Difference 3: Both AW and MTB recipes use the same method of mixing but AW's pastry contains less icing sugar and more egg than MTB's.
Difference 4. Unlike AW and MTB recipe, Ann's recipe doesn't require beating butter to be as fluffy as shown in above picture.
The next step is to sift the dry ingredients into the butter mixture and it is the same for all three recipes.
The texture of these 3 dough can be very different. AW's recipe yields the softest dough whereas Ann's yields the firmest and the most crumbly dough to handle. 
To differentiate the different recipes used, I have made the pastries in different shapes:
AW's are square, MTB's are round, Ann's are flowers.
Difference 5: AW's and Ann's pastries are baked in lower temperature at 165°C whereas MTB's pastries are baked in 180°C with the same baking duration but MTB's pastries (without the addition of honey and more egg) look paler than the other two pastries.
Same recipe. Same baking temperature. Same baking duration but flipping the pastries just once in the midst of the baking can darken the colours of the pastries so dramatically!!! ... resulting the above two pineapple cakes looking so differently! Isn't this interesting?
Can I use these recipes to make the smaller enclosed or opened faced kind of pineapple tarts?
No that I can't use these pastries to make enclosed pineapple tarts as all 3 pastries are too crumbly to handle!
Yes that I can use these pastries to bake open faced pineapple tarts as rolling and cutting them is easy.

What about the pineapple filling?

The pineapple filling used in Angel Wong's recipe is made of the most basic ingredients like pineapple, sugar and lemon juice whereas the filling used in MTB's recipe contains the additional maltose syrup and Ann uses store bought pineapple jam. And so for me, I used the filling that contains only pineapple and sugar. From here, you can see the fillings that all these three popular recipes used are not like the Rasa Malaysia's recipe which contains significant amount of winter melon and maltose syrup. Hence, do you think that these pineapple cakes without the addition of winter melon and maltose are not traditional enough? Hmmm...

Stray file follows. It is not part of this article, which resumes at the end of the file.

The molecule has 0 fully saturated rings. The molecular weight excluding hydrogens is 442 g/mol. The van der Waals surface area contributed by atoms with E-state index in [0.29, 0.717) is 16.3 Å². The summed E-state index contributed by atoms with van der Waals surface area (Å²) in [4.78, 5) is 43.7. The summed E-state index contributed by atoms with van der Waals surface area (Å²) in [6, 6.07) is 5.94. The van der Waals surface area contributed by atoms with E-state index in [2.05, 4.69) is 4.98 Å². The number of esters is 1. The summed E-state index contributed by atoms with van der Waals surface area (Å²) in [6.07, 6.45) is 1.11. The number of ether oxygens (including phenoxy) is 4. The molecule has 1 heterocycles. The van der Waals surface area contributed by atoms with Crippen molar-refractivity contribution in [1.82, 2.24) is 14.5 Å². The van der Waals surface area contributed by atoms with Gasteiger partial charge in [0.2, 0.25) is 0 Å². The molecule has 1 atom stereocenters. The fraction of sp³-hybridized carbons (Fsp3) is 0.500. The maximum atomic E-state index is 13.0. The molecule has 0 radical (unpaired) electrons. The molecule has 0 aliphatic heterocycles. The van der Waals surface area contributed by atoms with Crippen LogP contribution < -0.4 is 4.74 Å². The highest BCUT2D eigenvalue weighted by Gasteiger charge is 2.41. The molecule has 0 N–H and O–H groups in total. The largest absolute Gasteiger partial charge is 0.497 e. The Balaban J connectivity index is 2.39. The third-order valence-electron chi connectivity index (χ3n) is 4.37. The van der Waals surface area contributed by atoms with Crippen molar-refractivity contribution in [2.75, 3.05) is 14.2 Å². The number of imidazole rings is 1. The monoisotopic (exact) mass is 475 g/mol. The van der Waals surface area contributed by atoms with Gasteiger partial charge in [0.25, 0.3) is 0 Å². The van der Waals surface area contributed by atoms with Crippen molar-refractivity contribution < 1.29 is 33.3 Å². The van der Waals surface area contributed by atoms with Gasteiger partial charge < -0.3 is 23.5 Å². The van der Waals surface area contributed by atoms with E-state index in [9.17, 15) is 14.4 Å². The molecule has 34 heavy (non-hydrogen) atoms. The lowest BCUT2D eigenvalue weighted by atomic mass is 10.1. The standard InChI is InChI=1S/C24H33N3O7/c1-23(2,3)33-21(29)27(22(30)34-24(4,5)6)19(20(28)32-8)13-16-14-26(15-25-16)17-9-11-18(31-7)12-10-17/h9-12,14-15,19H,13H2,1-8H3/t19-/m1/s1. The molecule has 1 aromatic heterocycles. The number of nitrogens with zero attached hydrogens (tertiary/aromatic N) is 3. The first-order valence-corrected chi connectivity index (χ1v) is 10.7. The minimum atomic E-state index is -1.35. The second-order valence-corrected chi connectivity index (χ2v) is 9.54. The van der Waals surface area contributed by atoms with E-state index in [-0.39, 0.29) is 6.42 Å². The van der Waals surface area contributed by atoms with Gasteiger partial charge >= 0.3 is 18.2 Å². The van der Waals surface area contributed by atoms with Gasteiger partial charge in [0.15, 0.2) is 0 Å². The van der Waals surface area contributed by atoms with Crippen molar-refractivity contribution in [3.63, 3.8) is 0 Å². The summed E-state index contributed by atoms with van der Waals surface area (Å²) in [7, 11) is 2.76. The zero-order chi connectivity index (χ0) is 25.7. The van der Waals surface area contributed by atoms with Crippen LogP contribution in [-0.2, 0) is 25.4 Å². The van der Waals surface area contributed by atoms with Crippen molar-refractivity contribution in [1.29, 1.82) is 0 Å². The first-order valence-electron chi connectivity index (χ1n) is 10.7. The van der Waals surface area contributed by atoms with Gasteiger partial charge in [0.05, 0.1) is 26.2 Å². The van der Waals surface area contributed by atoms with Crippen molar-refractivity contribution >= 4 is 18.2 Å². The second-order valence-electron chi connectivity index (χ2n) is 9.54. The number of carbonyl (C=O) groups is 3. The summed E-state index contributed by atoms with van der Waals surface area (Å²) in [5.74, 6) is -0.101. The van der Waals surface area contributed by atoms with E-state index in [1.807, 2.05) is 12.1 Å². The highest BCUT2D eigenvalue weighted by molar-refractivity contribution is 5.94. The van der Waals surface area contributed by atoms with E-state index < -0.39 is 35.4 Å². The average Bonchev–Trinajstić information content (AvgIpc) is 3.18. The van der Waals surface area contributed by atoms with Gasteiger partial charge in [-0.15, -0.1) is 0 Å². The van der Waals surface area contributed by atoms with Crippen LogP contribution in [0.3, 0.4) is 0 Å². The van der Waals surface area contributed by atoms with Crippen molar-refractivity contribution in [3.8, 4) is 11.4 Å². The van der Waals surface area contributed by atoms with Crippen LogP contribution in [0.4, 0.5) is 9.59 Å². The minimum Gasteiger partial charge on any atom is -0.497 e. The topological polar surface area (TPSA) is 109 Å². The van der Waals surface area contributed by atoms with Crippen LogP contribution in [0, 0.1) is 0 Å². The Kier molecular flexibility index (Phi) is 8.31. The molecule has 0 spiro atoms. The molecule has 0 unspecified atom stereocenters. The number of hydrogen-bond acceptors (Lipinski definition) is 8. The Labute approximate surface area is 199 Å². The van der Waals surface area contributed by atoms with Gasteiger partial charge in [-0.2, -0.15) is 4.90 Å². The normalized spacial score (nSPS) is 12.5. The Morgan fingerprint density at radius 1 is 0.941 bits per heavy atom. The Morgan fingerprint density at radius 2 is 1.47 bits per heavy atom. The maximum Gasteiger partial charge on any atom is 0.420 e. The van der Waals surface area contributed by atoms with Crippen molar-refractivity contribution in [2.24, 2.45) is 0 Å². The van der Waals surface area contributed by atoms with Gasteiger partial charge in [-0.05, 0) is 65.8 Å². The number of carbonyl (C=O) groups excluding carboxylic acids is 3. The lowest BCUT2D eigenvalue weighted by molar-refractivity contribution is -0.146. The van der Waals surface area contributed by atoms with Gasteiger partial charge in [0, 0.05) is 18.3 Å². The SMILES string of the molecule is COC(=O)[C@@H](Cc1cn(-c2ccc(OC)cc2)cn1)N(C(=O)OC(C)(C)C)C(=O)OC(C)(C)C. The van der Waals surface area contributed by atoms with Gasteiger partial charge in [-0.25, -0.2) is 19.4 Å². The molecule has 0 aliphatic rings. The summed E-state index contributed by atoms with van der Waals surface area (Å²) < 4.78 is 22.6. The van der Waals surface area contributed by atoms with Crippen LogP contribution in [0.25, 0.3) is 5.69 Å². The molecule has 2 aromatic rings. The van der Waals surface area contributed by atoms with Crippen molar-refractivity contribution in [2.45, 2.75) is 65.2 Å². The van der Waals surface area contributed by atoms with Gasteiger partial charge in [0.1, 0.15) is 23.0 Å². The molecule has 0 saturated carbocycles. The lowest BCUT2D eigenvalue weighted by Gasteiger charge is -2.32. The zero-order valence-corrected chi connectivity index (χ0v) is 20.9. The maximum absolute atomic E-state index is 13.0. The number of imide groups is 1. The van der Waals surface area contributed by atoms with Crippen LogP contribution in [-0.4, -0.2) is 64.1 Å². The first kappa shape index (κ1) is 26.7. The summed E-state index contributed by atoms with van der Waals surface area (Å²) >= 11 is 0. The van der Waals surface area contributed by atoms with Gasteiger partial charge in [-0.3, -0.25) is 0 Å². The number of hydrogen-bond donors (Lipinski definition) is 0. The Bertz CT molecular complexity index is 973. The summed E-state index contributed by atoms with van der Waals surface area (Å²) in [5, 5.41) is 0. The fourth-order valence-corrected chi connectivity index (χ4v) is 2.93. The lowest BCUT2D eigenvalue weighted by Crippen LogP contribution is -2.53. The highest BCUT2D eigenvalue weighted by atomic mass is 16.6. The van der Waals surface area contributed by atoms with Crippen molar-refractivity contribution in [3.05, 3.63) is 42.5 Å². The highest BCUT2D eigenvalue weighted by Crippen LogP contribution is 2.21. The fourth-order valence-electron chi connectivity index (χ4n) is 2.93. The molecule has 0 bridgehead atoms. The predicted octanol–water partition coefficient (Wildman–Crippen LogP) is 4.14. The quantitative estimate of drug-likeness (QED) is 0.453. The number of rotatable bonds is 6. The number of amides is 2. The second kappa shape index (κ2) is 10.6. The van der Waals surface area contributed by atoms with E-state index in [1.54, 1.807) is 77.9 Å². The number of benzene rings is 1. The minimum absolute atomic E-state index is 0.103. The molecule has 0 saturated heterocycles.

And here are the Taiwanese pineapple cakes that I have baked...

Taiwanese pineapple cakes made with Angel Wong's (AW) recipe.
Taiwanese pineapple pastry tart cakes shortcakes 鳳梨酥
Taiwanese pineapple cakes made with More than Bread (MTB) recipe.
Taiwanese pineapple pastry tart cakes shortcakes 鳳梨酥
Taiwanese pineapple cakes made with Anncoo Journal (Ann) recipe.

Can you guess which is our favourite???

Taiwanese pineapple cakes made with Anncoo Journal (Ann) recipe!!!

Why? Remember my previous pineapple tarts post at here, here and here that I have said that the use of whole egg makes buttery pastry less buttery and less melty. Yes and it is happening again to these pastries. Having said that, the addition of whole egg is making AW's and MTB's pastries much easier to handle as Ann's pastries being melt-in-the-mouth can crumble and break very easily!

And so if you are baking your pineapple cakes to be given away as gifts, I would strongly suggest you to bake the pineapple cakes using Angel's and MTB's recipe. Angel's or MTB's? Taste-wise, I would prefer MTB's because it tastes more buttery and milky than Angel's but Angel's recipe makes the firmest pastry which is the easiest to handle for shaping before baking and packaging after baking.

Do I need to try the recipe by Rasa Malaysia to see if it is better than these recipes? Not really. I think it will be another close replica of Angel's and MTB's pineapple cakes. Besides, after baking all these pineapple tarts and pastries, I think it's kind of clear that we prefer the melty kind of pineapple tarts and pastries and would rather explore recipes with the addition of egg yolk (like Joceline's recipe that uses condensed milk) than pastries that are made with the whole eggs.

Regardless, I like to thank Angel, MTB, Ann and Joceline for sharing their wonderful recipes as their recipes have been very useful for people like me who loves baking my own pineapple cakes. And I hope that you will like how I have explored and appreciated these recipes here.

Taiwanese pineapple pastry tart cakes shortcakes 鳳梨酥
Heavenly delicious!
This is why we love this buttery crumbly milky pineapple cakes made from Ann's recipe.

Here are the recipes.

Homemade Pineapple Jam recipe that is mostly adapted from herehere and here

Make enough to fill about 150 pineapple tarts
2-3 pineapples